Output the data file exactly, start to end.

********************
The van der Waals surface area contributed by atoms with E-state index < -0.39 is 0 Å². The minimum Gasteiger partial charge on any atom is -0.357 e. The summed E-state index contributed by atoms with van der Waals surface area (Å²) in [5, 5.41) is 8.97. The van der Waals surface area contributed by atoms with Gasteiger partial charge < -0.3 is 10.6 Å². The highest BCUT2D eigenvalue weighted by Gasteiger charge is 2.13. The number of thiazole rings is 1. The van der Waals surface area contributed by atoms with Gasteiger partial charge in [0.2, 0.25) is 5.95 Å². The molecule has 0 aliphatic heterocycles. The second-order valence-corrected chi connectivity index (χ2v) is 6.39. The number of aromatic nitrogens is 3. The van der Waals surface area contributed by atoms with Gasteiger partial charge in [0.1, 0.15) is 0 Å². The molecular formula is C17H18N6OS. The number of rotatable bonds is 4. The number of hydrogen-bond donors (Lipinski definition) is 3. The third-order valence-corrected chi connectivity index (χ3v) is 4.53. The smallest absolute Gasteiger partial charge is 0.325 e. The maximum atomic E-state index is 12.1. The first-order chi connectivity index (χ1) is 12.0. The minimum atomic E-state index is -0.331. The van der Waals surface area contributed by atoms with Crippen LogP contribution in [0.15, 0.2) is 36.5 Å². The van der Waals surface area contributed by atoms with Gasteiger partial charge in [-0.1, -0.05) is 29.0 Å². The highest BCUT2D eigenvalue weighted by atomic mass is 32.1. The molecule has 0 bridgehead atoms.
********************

The van der Waals surface area contributed by atoms with E-state index < -0.39 is 0 Å². The minimum Gasteiger partial charge on any atom is -0.357 e. The summed E-state index contributed by atoms with van der Waals surface area (Å²) in [5, 5.41) is 8.97. The van der Waals surface area contributed by atoms with Gasteiger partial charge < -0.3 is 10.6 Å². The highest BCUT2D eigenvalue weighted by Gasteiger charge is 2.13. The number of thiazole rings is 1. The van der Waals surface area contributed by atoms with Gasteiger partial charge in [0.2, 0.25) is 5.95 Å². The molecule has 0 aliphatic heterocycles. The second-order valence-corrected chi connectivity index (χ2v) is 6.39. The number of aromatic nitrogens is 3. The van der Waals surface area contributed by atoms with Gasteiger partial charge in [0.1, 0.15) is 0 Å². The molecular formula is C17H18N6OS. The number of rotatable bonds is 4. The number of hydrogen-bond donors (Lipinski definition) is 3. The third-order valence-corrected chi connectivity index (χ3v) is 4.53. The smallest absolute Gasteiger partial charge is 0.325 e. The maximum atomic E-state index is 12.1. The first-order chi connectivity index (χ1) is 12.0. The minimum atomic E-state index is -0.331. The van der Waals surface area contributed by atoms with Crippen LogP contribution in [0.15, 0.2) is 36.5 Å². The van der Waals surface area contributed by atoms with Gasteiger partial charge in [-0.1, -0.05) is 29.0 Å². The highest BCUT2D eigenvalue weighted by atomic mass is 32.1. The molecule has 0 bridgehead atoms.